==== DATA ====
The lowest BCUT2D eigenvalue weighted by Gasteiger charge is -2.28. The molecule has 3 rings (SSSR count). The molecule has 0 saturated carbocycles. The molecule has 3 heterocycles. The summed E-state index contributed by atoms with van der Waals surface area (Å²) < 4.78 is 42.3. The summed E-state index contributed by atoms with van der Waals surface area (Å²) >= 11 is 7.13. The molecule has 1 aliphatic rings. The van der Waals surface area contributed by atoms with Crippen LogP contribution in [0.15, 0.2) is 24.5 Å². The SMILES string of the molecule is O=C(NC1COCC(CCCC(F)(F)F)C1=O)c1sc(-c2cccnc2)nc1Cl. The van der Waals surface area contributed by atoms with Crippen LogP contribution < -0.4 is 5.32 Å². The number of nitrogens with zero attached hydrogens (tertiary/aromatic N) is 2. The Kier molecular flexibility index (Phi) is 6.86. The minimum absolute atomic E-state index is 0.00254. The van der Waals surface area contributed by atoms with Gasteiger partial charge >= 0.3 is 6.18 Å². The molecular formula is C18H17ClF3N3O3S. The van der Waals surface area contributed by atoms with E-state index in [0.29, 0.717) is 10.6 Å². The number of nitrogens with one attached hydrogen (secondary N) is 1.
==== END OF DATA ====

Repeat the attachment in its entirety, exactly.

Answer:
The lowest BCUT2D eigenvalue weighted by Gasteiger charge is -2.28. The molecule has 3 rings (SSSR count). The molecule has 0 saturated carbocycles. The molecule has 3 heterocycles. The summed E-state index contributed by atoms with van der Waals surface area (Å²) < 4.78 is 42.3. The summed E-state index contributed by atoms with van der Waals surface area (Å²) >= 11 is 7.13. The molecule has 1 aliphatic rings. The van der Waals surface area contributed by atoms with Crippen LogP contribution in [0.15, 0.2) is 24.5 Å². The SMILES string of the molecule is O=C(NC1COCC(CCCC(F)(F)F)C1=O)c1sc(-c2cccnc2)nc1Cl. The van der Waals surface area contributed by atoms with Crippen LogP contribution < -0.4 is 5.32 Å². The number of nitrogens with zero attached hydrogens (tertiary/aromatic N) is 2. The Kier molecular flexibility index (Phi) is 6.86. The minimum absolute atomic E-state index is 0.00254. The van der Waals surface area contributed by atoms with Gasteiger partial charge >= 0.3 is 6.18 Å². The molecular formula is C18H17ClF3N3O3S. The van der Waals surface area contributed by atoms with E-state index in [0.29, 0.717) is 10.6 Å². The number of nitrogens with one attached hydrogen (secondary N) is 1.